• Simple and composite attributes. In our examples thus far, the attributes have been simple; that is, they are not divided into subparts. Composite attributes, on the other hand, can be divided into subparts (that is, other attributes). For example, an attribute name could be structured as a composite attribute consisting of first-name, middle-initial, and last-name. Using composite attributes in a design schema is a good choice if a user will wish to refer to an entire attribute on some occasions, and to only a component of the attribute on other occasions. Suppose we were to substitute for the customer entity-set attributes customer-street and customer-city the composite attribute address with the attributes street, city, state, and zip-code.2 Composite attributes help us to group together related attributes, making the modeling cleaner.
Note also that a composite attribute may appear as a hierarchy. In the composite attribute address, its component attribute street can be further divided into street-number, street-name, and apartment-number. Figure 2.2 depicts these examples of composite attributes for the customer entity set.
• Single-valued and multivalued attributes. The attributes in our examples all have a single value for a particular entity. For instance, the loan-number attribute for a specific loan entity refers to only one loan number. Such attributes are said to be single valued. There may be instances where an attribute has a set of values for a specific entity. Consider an employee entity set with the attribute phone-number. An employee may have zero, one, or several phone numbers, and different employees may have different numbers of phones.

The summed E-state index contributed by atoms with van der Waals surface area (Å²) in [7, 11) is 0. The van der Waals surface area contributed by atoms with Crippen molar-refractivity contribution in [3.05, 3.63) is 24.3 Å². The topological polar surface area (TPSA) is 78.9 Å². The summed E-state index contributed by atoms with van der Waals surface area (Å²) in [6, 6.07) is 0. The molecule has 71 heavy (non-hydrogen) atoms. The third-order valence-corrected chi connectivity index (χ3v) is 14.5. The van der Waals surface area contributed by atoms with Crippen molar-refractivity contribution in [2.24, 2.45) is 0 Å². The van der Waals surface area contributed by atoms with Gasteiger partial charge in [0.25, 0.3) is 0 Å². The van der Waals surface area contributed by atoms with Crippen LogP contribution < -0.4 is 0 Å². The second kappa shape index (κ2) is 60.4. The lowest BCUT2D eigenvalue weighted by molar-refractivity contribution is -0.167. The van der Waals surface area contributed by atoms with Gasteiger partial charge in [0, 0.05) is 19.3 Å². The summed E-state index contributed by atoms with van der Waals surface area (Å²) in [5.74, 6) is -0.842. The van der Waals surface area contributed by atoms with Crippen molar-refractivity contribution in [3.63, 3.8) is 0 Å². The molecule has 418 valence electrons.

This type of attribute is said to be multivalued. As another example, an attribute dependent-name of the employee entity set would be multivalued, since any particular employee may have zero, one, or more dependent(s).
Where appropriate, upper and lower bounds may be placed on the number of values in a multivalued attribute. For example, a bank may limit the number of phone numbers recorded for a single customer to two. Placing bounds in this case expresses that the phone-number attribute of the customer entity set may have between zero and two values.
• Derived attribute. The value for this type of attribute can be derived from the values of other related attributes or entities. For instance, let us say that the customer entity set has an attribute loans-held, which represents how many loans a customer has from the bank.We can derive the value for this attribute by counting the number of loan entities associated with that customer.